QUINARETIC is indicated for the treatment of hypertension.
This fixed combination is not indicated for the initial therapy of hypertension (see DOSAGE AND ADMINISTRATION). In using QUINARETIC, consideration should be given to the fact that another angiotensin-converting enzyme inhibitor, captopril, has caused agranulocytosis, particularly in patients with renal impairment or collagen-vascular disease.
Available data are insufficient to show that quinapril does not have a similar risk (see WARNINGS: Neutropenia/Agranulocytosis). Angioedema in Black Patients: Black patients receiving ACE inhibitor monotherapy have been reported to have a higher incidence of angioedema compared to non-blacks.It should also be noted that in controlled clinical trials, ACE inhibitors have an effect on blood pressure that is less in black patients than in non-blacks.
Anaphylactoid and Possibly Related Reactions: Presumably because angiotensin converting inhibitors affect the metabolism of eicosanoids and polypeptides, including endogenous bradykinin, patients receiving ACE inhibitors (including quinapril) may be subject to a variety of adverse reactions, some of them serious. Head and Neck Angioedema: Angioedema of the face, extremities, lips, tongue, glottis, and larynx has been reported in patients treated with ACE inhibitors and has been seen in 0.1% of patients receiving quinapril.
In two similarly sized US postmarketing quinapril trials that, combined, enrolled over 3,000 black patients and over 19,000 non-blacks, angioedema was reported in 0.30% and 0.55% of blacks (in Study 1 and 2, respectively) and 0.39% and 0.17% of non-blacks.
Angioedema associated with laryngeal edema can be fatal.
If laryngeal stridor or angioedema of the face, tongue, or glottis occurs, treatment with QUINARETIC should be discontinued immediately, the patient treated in accordance with accepted medical care, and carefully observed until the swelling disappears.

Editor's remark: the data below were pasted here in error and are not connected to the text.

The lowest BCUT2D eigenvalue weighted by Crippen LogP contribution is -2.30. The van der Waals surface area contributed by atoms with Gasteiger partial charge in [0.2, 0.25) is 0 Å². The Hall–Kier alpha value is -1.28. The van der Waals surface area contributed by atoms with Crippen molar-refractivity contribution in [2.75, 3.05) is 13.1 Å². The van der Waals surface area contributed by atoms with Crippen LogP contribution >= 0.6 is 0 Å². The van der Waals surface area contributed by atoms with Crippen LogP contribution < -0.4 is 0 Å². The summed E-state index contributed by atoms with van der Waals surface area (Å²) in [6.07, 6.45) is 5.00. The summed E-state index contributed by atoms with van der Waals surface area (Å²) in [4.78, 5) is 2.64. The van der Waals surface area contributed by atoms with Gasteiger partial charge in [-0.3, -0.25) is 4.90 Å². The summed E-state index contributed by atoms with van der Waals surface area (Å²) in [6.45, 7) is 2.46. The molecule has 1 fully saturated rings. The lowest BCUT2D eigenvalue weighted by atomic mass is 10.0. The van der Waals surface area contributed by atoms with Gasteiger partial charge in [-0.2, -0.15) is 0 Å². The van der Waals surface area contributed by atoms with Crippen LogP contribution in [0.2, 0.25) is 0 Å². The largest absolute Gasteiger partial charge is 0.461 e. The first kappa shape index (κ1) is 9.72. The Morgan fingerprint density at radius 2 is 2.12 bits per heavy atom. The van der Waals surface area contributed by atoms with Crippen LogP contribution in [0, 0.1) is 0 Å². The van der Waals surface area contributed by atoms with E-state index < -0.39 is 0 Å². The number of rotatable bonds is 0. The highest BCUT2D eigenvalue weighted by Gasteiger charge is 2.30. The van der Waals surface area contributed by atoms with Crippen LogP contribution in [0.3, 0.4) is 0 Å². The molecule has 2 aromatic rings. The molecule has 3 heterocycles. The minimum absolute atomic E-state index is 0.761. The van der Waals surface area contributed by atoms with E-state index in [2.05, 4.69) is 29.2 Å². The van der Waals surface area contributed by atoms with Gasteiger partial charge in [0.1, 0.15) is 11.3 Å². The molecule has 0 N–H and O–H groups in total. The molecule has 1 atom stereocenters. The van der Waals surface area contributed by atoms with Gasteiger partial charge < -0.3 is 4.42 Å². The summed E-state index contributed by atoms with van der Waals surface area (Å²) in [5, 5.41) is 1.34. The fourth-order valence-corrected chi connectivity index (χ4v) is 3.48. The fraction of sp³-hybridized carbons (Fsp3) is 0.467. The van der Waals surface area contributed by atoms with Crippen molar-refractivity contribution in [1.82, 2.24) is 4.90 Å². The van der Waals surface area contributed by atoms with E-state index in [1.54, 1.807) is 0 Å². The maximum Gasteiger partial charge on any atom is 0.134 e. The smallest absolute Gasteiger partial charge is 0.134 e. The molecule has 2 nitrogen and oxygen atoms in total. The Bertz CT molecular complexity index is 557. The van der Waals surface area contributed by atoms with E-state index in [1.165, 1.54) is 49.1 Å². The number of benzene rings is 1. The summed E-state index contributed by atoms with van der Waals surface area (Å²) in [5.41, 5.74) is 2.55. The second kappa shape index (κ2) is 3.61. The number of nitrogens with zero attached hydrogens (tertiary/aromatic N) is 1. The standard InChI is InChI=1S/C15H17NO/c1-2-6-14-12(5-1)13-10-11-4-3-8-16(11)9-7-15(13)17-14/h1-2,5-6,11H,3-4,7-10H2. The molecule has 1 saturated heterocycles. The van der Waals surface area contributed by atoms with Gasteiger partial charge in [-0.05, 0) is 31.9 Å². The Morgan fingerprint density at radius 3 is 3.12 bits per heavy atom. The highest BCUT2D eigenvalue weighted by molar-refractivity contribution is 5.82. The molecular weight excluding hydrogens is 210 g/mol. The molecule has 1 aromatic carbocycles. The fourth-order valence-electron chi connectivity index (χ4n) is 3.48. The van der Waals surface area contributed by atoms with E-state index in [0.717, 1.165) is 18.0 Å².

In instances where swelling is confined to the face and lips, the condition generally resolves without treatment; antihistamines may be useful in relieving symptoms.
Where there is involvement of the tongue, glottis, or larynx likely to cause airway obstruction, emergency therapy including, but not limited to, subcutaneous epinephrine solution 1:1000 (0.3 to 0.5 mL) should be promptly administered (see PRECAUTIONS and ADVERSE REACTIONS). Intestinal Angioedema: Intestinal angioedema has been reported in patients treated with ACE inhibitors.
These patients presented with abdominal pain (with or without nausea or vomiting); in some cases there was no prior history of facial angioedema and C-1 esterase levels were normal.
The angioedema was diagnosed by procedures including abdominal CT scan or ultrasound, or at surgery, and symptoms resolved after stopping the ACE inhibitor.
Intestinal angioedema should be included in the differential diagnosis of patients on ACE inhibitors presenting with abdominal pain. Patients With a History of Angioedema: Patients with a history of angioedema unrelated to ACE inhibitor therapy may be at increased risk of angioedema while receiving an ACE inhibitor (see also CONTRAINDICATIONS). Anaphylactoid Reactions During Desensitization: Two patients undergoing desensitizing treatment with Hymenoptera venom while receiving ACE inhibitors sustained life-threatening anaphylactoid reactions.